Over on Instagram I’ve been talking about our imminent move, but I’ve not spoken too much about the process of moving. You know – the super stressful and annoying bit, where you have to keep the house immaculate despite the two little hell-raisers you happen to live with, so you can show strangers around the private areas of your house that not even most friends have the
privilege of seeing inflicted upon them. Some might call it the fun bit. Not me. I’ve coined it the Foot-In-Mouth bit. Because it transpires that house viewing etiquette is a thing – who knew?
I’m going to share to help you avoid the same humiliation we’ve recently experienced.
House Viewing Etiquette Rules…
Don’t Be Too Curious
Allow me to set the scene: it was our first viewing; we were excited, if perhaps a little apprehensive. We’d got the house up to show-home standard (or near as dammit), and I had my ‘professional’ voice on. All was going well, and then…
‘Oh lovely, you live quite close by then! What’s your reason for moving?’ I smiled encouragingly, feeling confident I was saying the right things and being super friendly. But…
‘Oh, um, divorce.’
There’s no recovering from this. Though I maintain that if a family of four visit your home with a view to making a purchase, it’s not unreasonable to presume they are, in fact, the original family. Nonetheless, I recommend exercising extreme caution.
Don’t Be Too Shocked
Next up, we were visiting a house we had an interest in. An older lady was showing us around, and in answer to my husband’s complimentary murmurs about her home, quickly dropped this bombshell:
‘Yes, I’ve been very happy here; I’d like to stay, but my husband recently passed so I have to leave.’
There’s really not much you can say to that. Suffice to say, we valiantly battled on for the tour – but it was not The One.
Don’t Be Too Enthusiastic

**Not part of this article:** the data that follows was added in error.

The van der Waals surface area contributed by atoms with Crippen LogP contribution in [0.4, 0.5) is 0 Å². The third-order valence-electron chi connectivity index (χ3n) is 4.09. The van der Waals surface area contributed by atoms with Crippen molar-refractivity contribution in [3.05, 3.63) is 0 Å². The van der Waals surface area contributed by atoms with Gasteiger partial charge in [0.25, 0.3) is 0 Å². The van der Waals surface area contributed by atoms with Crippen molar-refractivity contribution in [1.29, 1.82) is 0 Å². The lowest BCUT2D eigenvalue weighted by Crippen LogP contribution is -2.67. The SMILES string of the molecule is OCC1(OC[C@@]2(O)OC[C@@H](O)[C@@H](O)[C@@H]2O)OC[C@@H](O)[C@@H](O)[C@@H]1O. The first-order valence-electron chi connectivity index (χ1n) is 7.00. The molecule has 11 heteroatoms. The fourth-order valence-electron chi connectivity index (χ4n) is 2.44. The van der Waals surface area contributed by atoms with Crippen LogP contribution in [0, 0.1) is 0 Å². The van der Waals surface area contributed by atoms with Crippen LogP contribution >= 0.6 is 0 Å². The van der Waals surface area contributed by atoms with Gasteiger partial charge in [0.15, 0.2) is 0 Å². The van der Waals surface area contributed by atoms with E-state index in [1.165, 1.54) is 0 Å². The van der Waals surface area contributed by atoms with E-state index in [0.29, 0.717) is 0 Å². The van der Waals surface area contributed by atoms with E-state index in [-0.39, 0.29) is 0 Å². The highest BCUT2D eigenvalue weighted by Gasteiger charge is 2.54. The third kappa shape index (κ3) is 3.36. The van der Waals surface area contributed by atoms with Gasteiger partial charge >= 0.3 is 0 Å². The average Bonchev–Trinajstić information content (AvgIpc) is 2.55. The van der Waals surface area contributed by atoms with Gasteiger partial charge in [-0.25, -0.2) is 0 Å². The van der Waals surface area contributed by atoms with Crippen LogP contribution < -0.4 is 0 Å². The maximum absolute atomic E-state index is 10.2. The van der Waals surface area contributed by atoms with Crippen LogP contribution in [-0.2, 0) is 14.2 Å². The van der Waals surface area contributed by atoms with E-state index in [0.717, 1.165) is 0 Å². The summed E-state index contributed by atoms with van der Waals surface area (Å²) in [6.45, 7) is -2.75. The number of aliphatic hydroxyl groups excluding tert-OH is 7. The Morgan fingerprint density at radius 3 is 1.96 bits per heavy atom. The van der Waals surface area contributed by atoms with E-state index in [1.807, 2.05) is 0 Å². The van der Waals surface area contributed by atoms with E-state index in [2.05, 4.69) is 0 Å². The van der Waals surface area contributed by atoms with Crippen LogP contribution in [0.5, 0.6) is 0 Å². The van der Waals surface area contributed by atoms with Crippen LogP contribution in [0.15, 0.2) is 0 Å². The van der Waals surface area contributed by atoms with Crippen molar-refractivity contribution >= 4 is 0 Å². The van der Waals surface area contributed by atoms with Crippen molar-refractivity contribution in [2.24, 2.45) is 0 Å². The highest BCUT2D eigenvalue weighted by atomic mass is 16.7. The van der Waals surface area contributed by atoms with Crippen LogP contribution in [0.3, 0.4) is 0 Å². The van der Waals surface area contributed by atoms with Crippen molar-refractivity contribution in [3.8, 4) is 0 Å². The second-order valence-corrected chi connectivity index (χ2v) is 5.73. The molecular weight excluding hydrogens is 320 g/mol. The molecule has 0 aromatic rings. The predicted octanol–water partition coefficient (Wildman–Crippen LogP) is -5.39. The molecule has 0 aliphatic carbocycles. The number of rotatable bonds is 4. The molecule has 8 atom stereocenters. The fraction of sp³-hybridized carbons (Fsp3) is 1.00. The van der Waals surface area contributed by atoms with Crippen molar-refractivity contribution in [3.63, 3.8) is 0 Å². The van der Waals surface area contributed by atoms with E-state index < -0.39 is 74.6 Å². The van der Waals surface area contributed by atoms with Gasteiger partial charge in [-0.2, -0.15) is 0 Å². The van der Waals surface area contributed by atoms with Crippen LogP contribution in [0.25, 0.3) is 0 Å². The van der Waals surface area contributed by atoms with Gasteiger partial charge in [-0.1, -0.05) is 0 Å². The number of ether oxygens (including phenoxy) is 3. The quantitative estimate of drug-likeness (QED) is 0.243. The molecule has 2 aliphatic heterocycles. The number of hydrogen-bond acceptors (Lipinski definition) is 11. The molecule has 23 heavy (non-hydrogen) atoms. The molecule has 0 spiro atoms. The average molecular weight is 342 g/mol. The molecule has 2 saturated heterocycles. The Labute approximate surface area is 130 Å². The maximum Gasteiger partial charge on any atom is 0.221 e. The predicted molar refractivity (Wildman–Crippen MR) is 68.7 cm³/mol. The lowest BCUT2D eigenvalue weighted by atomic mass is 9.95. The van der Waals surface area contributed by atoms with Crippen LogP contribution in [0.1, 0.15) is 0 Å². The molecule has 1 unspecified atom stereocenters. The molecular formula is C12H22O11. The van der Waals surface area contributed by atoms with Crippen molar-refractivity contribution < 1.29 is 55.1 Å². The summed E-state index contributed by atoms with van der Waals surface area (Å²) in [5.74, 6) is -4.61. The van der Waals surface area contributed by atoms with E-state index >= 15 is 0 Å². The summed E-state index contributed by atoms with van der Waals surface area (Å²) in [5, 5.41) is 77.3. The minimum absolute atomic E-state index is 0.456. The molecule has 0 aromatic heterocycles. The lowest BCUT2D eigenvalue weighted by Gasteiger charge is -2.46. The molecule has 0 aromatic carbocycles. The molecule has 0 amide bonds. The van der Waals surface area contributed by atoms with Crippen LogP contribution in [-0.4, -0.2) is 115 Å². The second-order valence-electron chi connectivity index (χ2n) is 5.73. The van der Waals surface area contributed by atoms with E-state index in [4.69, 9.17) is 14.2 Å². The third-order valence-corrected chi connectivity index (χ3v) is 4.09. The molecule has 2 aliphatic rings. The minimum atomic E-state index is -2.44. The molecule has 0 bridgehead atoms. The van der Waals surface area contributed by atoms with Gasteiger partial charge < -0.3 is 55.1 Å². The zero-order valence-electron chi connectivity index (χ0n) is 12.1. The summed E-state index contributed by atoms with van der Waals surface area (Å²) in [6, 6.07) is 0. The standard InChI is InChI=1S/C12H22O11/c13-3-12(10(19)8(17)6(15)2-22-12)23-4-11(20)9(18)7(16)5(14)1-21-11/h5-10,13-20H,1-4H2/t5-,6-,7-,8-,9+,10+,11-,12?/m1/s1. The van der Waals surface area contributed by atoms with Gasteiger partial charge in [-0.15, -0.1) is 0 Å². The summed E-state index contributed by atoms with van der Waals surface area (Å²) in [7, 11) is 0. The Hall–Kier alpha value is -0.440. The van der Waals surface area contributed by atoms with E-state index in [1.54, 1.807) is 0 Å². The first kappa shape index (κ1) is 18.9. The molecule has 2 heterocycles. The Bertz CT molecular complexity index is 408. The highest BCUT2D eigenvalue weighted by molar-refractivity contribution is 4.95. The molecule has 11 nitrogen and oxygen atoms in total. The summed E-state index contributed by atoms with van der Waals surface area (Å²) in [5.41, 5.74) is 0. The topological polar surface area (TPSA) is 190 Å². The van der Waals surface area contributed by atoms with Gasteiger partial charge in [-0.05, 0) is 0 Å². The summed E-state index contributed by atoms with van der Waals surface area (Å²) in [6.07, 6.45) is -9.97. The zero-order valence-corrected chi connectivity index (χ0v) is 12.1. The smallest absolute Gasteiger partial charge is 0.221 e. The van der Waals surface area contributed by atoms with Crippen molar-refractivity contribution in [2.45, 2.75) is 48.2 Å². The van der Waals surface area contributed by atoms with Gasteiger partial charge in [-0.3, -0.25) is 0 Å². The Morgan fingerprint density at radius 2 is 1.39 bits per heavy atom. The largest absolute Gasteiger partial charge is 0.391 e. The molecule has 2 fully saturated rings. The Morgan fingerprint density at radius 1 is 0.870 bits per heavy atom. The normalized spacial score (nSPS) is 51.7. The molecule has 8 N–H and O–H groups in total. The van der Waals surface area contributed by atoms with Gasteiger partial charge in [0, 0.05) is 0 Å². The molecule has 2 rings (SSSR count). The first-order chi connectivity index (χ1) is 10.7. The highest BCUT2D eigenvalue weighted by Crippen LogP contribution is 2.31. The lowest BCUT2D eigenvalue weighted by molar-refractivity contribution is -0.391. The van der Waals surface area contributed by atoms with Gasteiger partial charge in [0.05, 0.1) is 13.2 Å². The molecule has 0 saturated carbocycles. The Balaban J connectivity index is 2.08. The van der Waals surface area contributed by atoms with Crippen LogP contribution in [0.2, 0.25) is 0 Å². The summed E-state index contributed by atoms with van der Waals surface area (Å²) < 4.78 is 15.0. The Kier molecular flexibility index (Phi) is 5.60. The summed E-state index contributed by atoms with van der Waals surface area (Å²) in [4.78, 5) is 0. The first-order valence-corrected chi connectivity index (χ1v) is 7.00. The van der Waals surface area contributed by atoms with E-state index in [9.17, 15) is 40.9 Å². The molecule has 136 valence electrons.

Another house, another moment of wishing the ground would swallow me up…
The guy showing us around immediately put me at ease – he seemed very friendly and Pixie was comfortable enough to tear around the empty rooms like the loon that she is. Which was embarrassing in itself, I don’t know how many times I apologised for her. But he was completely unfazed, chatting about his own children and telling us how lovely Pixie is. (I agreed that she can be – sometimes!)
And then I found myself apologising for my own foot-in-mouth error: he mentioned that he’d retired early at 43, and I responded as I imagined he’d smugly intended, with ‘Nice!’.
Big house, nice road, early retirement: that surely equals loaded, right? Wrong.
The vendor went on to tell us how he’d been receiving treatment for cancer, hence leaving work.
Miraculously he’d been in remission for some time, despite being given only nine months to live. This guy should not have been standing in front of us. Of course it could have been worse, and thankfully, having stared death in the face, he was the epitome of positive. And he didn’t hold it against me – he accepted our offer for his house.
When he led us into the garden, he mentioned the bit at the back which Pixie would love. I saw a shed in the corner and was slightly bemused. I’d left my shoes by the front door and felt obliged when he offered me his crocs in order to go and investigate (weird but true). I hobbled down the long path in his too-big shoes, and it became apparent that at the point it looked as though the garden ended, bordered by tall shrubs – there was in fact a hidden gem!
Tucked into one corner were steps, leading up behind the bushes to a wooden playhouse!
A little piece of magic in the garden for the girls. It’s these little personal touches which are clearly created from love and will be etched into the memories of our predecessors which tell me this place is right for us, even if we’re yet to make it our own. How to make a house a home depends on the residents, but this family did it, and I’m already making plans for how we’ll take up the mantle!
I’m not certain how well maintained it is, but the infrastructure is there already so that if and when the time comes to replace it, we can do. There’s enough space to potentially make a little more of the building too, perhaps turning it into a smart garden room as the girls get older. It basically sold the house to me.
Don’t Try to Be Funny
Back to our own home, and on this occasion, we were standing at the foot of the stairs and there was a pause while we wondered who should ascend first. I think my husband had a brief moment of awkwardness, and tried to paper over it with misplaced humour. Except the guy did not laugh…
‘I’ll go first, Mate, in case you’re a weirdo and try to sniff my pants.’
This was the first and last time I allowed my husband to show somebody around.
When it comes to house viewing etiquette, estate agents offer a fantastic service, and it may be best all round to allow them to do their job. I’m relieved that we’re all wrapped up for the next decade or so anyway (or so I believed anyway!).